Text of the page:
Iran behind terror attack that kills 114

An Argentinian court ruled in early April that Iran was behind two deadly terrorist attacks in Buenos Aires in the 1990s. It was about the terror attack in 1992 against the Israeli embassy that killed 29 people and the other in 1994 against a Jewish center that killed 85 and injured 300.

Juan Jose Galeano, the judge who led the investigation into the 1994 terrorist attack, was jailed for six years for concealing and ignoring evidence. Photo: Claudia Conteris/Tax Authority of Argentina

The embassy in Argentina’s capital was destroyed by a bomb while a truck loaded with explosives drove into and blew up the Jewish center.
For 30 years prosecutors have charged Iran with being behind the attacks. Tehran has denied any involvement but the verdict in early April singled out former President Akbar Rafsanjani as ultimately responsible, along with other Iranian officials and Hezbollah members.
For 30 years, the terrorist act has not resulted in a conviction, due to corruption, bribery and the murder of responsible government officials.
The court described Iran as a “terrorist state” and singled out the Iranian-backed terrorist group Hezbollah, according to local media. The terror attacks — the deadliest in Argentina’s history — were declared a “crime against humanity,” according to AFP.
Prosecutor Alberto Nisman was assigned to investigate the bombing in September 2004. In January 2015, one day before he was to report his findings to Argentina’s Congress, he was found dead in his home. A court ruled that it was murder but no trial has been held to convict the culprits.

Obstruction of Justice

Days before, Nisman had told the British daily newspaper The Guardian that he’d requested interrogations with Argentine President Cristina Fernández de Kirchner and Foreign Minister Héctor Timerman for being involved in a gross cover-up that prevented trials of Iranians accused of the 1994 terror attack.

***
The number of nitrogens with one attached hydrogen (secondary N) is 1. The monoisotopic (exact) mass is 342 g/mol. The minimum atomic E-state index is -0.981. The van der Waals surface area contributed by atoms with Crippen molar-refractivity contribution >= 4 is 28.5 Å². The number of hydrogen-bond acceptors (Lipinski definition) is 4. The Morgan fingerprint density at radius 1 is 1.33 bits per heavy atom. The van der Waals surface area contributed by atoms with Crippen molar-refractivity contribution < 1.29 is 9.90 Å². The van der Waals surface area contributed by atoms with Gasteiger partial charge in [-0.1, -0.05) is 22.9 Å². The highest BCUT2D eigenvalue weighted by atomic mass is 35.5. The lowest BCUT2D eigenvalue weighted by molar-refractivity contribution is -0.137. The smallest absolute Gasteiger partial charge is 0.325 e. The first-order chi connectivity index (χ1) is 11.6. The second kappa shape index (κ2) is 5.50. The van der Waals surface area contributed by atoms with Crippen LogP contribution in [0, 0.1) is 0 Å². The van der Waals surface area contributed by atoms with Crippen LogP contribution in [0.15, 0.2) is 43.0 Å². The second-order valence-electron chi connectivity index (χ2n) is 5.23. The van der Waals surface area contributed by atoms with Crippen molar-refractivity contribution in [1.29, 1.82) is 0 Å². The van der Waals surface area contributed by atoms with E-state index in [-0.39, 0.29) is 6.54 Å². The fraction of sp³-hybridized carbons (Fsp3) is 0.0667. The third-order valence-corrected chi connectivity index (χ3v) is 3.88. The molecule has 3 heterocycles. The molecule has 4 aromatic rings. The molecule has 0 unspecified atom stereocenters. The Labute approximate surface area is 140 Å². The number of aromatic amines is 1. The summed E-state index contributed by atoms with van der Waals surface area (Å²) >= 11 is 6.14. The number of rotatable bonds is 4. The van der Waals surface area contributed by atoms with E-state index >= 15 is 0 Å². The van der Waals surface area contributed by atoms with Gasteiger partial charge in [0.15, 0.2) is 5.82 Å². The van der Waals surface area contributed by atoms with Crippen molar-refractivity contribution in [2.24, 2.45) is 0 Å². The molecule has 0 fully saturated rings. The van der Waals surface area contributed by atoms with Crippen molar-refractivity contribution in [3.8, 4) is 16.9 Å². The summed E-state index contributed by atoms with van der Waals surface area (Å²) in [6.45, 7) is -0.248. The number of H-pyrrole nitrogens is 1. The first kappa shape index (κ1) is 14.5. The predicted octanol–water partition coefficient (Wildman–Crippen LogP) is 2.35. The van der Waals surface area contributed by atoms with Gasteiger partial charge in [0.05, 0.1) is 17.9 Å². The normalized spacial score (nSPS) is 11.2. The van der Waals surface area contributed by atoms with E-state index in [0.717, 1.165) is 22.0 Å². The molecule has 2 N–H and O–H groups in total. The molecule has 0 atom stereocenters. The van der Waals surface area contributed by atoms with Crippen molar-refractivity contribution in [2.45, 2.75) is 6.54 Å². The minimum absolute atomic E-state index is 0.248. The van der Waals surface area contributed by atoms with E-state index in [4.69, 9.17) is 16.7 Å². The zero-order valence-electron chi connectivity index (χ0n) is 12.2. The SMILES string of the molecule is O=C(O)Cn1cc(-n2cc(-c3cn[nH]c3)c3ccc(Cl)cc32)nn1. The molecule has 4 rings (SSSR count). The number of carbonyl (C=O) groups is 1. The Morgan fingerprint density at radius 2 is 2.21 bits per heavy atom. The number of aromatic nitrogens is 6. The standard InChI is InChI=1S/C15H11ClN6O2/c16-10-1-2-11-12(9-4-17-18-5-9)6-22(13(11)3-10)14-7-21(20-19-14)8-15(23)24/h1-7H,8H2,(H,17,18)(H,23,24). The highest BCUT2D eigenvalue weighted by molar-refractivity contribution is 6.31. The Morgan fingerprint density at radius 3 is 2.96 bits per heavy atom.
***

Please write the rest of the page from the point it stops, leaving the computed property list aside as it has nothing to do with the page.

Nisman claimed that the president conducted secret negotiations with Iran through non-diplomatic channels in 2013 and offered to turn a blind eye to Iran’s involvement in exchange for oil that would alleviate Argentina’s energy deficit. The oil was to be exchanged for Argentine grain, said Nisman, whose accusations were based on wiretapping of close allies of President Kirchner, who conspired in a “sophisticated criminal plan” with the cultural attache at Iran’s embassy in Buenos Aires, Mohsen Rabbani.
In exchange for the agreement, Argentina would stop an international arrest warrant issued by Interpol against Rabbani and other senior Iranian officials, the Guardian wrote just days before Nisman was murdered.
In 2013, Argentina signed a controversial agreement with Iran on a joint commission to investigate the 1994 terrorist attack. Nisman claimed the settlement was a direct result of the secret “oil-for-grain” deal.

About a dozen people charged

Argentina’s former president Carlos Menem, who was president at the time of the attacks, was sentenced to more than four years in prison for complicity in the embezzlement of public funds by paying bonuses to government officials.
He was also put on trial for turning a blind eye to the terrorist act, but was acquitted. Menem’s former head of intelligence, Hugo Anzorreguy, was sentenced to four and a half years in prison for preventing the investigation of the terrorist act.
Another dozen or so people were charged with corruption and obstruction of justice. The judge who led the investigation into the attack, Juan Jose Galeano, was jailed for six years for concealing and ignoring evidence. Former prosecutors Eamon Mullen and Jose Barbaccia were each sentenced to two years in prison. In addition, paid informers and other officials received prison terms.
It was US intelligence wiretapping that revealed Iran’s knowledge of the impending attack, as well as Hezbollah’s involvement.
In December 2017, Vice President Cristina Fernández de Kirchner was indicted for treason by judge Claudio Bonadio for an alleged cover-up of Iran’s role through a memorandum of understanding between Argentina and Iran. Kirchner was acquitted.
On December 6, 2022, she was instead sentenced to six years in prison for corruption and a lifetime ban from holding public office. In 2023, Kirchner was again put on trial for the alleged cover-up that Alberto Nisman accused her of.